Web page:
November 14, 2013
Soccer team falls to Mounties, 3-1
By John Broadway Staff Writer
been in somewhat of a slump. After that game they were 8-1-1, trailing Cerritos by one game for LBCC’s women’s soccer team the conference lead, but in the lost 3-1 to another playoff con- eight games following they were tender, Mt. San Antonio on Tues- 2-4-2 and were third in conferday, Nov. 5. ence behind Cerritos and Mt. With the combo of Mount- SAC. Although they haven’t been ie forwards Stefanie Catone and winning consistently as of late, Hailey Havelind scoring and as- the Vikings are still confident that sisting, Viking goalkeeper Karen they can make playoffs and conNuno had trouble protecting the tend. net. Sophomore defender Jennifer The Mounties first broke the Abarca said, “We know we ha0-0 tie when Catone scored a goal ven’t been playing the best as of in the 13th minute with Havelind late, but that’s because we’ve been assisting. The Vikes tied it up 6 playing our conference schedule. minutes later when freshman for- These teams know us the best ward Yasmyn Andrade scored an because we play them so often, unassisted goal. That was the last so those games can be toughtime the Vikes er some“We know we haven’t been would score. times. We The com- playing the best as of late.” still have bo of Havea good re-Jennifer Abarca cord and lind and CaDefender tone struck will have again when Catone assisted Have- no problem making playoffs and lind on a goal in the 27th minute winning games once we’re in.” which put Mt. SAC up for good. Coach Alex Camargo said, Havelind also assisted forward “We’ve played against some really Alyssa Dunphy on a goal in the good teams in this recent slump 49th minute. and they’ve simply outplayed us, The Vikings had more suc- but we know our strengths and cess defending against Mt. SAC in weaknesses as a team and we will their first matchup. When talking continue to work on them and get about why, freshman defender better as we make our push for Noemi Vasquez said, “I think we the playoffs.” had more confidence during the On Tuesday, Nov. 12, the Vifirst game. We were doing much kings played against Compton better at the time and we had mo- and snapped their losing streak. mentum. I also think we didn’t Vikes defeated the Tartars 4-1 play with as much teamwork on making their overall record 11offense and defense, which led to 5-3 and conference play record us losing this game.” 7-4-2. Since the big win against Mt. The next game is at El Camino SAC on Oct. 11, the Vikings have on Friday, Nov. 15 at 1 p.m.
Edward Mahurien/Viking LAST RUN: Freshman Maria Sanchez races to the finish line at the South Coast Conference Championships at Heartwell Park on Friday, Nov. 1. The Vikings placed seventh at the meet.
Runners’ season ends
By Edward Mahurien Managing Editor
enthusiastic about the strides her all-freshman team made. “We had a few people that set personal records, so they improved,” Vigilant-Goodman said. Destinie Hernandez was the fastest Viking of the day finishing 40th with a time of 21:34, Alexa Zaragoza followed placing 45th with a personal best time of 22:06. Zaragoza credited the familiar course for her personal record. “We’ve done this course a billion times, literally, a billion times. It felt kind of easy for me being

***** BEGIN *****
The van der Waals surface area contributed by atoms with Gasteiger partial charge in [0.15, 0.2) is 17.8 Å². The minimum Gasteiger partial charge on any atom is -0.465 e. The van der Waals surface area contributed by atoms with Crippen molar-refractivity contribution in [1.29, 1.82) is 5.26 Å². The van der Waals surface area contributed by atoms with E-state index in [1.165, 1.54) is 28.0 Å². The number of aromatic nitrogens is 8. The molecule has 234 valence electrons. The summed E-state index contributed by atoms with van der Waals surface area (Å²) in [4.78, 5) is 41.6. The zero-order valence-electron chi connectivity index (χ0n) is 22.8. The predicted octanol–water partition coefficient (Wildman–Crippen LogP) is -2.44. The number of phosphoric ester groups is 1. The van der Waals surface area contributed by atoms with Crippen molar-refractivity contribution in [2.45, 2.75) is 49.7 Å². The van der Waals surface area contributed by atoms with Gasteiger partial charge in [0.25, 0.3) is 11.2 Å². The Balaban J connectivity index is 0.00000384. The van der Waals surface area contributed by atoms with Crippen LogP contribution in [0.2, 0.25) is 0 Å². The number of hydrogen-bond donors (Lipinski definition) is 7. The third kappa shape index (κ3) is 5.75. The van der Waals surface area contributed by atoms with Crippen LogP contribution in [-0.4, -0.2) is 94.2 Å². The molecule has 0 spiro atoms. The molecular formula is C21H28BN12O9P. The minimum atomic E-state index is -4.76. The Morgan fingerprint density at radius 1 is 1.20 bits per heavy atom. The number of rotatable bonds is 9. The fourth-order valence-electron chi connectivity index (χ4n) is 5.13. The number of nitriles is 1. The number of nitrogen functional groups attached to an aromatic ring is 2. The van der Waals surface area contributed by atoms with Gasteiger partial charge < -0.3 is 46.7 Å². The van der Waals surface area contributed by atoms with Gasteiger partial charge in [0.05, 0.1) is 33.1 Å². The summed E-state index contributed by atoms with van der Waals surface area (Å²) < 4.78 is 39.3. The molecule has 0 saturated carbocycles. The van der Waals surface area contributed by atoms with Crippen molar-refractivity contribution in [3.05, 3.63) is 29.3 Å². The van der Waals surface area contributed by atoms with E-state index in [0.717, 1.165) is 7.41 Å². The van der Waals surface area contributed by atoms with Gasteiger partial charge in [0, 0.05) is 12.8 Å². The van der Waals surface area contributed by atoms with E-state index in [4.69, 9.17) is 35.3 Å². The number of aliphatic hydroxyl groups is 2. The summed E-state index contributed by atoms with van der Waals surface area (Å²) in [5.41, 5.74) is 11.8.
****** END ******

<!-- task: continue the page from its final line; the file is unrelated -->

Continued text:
It was a young team that kept improving as the year went on, but they didn’t improve enough to qualify for the SoCal regional cross country meet. A tough women’s cross country season ended Friday Nov. 1 at Heartwell Park, adjacent to the LAC. Not even the familiar confines could help the Vikes, but Coach Karen Vigilant-Goodman was
a flat course, usually the other courses are up hills and I don’t do well with hills,” Zaragoza said. A quartet of Vikes came in 58th through 61st. Tiffany Pulido finished top of the group with a time of 23:11, Whitney Luna came in right behind her with 23:13, Joceline Clemente was clocked at 23:18 and Yogledi Quevado came in at 23:32. Maria Sanchez was the final Viking to cross the finish line in 64th with a time of 23:40.
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PCC scores touchdown at rally Queen and king candidates meet voters. By Eliza de la flor Copy Editor School spirit was prominent on the PCC’s Lawn at the Homecoming rally Tuesday, Nov. 12. Tents and table decorations focused on football with triangular yard-line flags, inflated footballs, a referee and signs like “Game Day.” King and queen candidates for the enchanted forest-themed Homecoming court promoted their campaigns with smiles, music from laptops and treats like red-velvet cookies and doughnuts. A giant, colorful inflated football target, visible from a fair distance and featuring an inflated running football figure in the middle, proved a popular activity. Students practiced their aim and competed with each other. The rally also featured apple-bobbing and soda-chugging contests, called “potion-chugging” for the enchanted theme. ASB Rep. of Arts Jalisa Garcia, 19, a fashion major, oversaw the rally and will be hosting the halftime event at the game Saturday, Nov. 16. Garcia described the planning process for the multiple Homecoming events, which involved weekly meetings for the past two months. She said each club was responsible for a spe-
Bakr Alduhaim/Viking CARBONATION OVERLOAD: Students test their soda drinking abilities in the “potion-chugging” contest at the PCC Homecoming rally Tuesday, Nov. 12.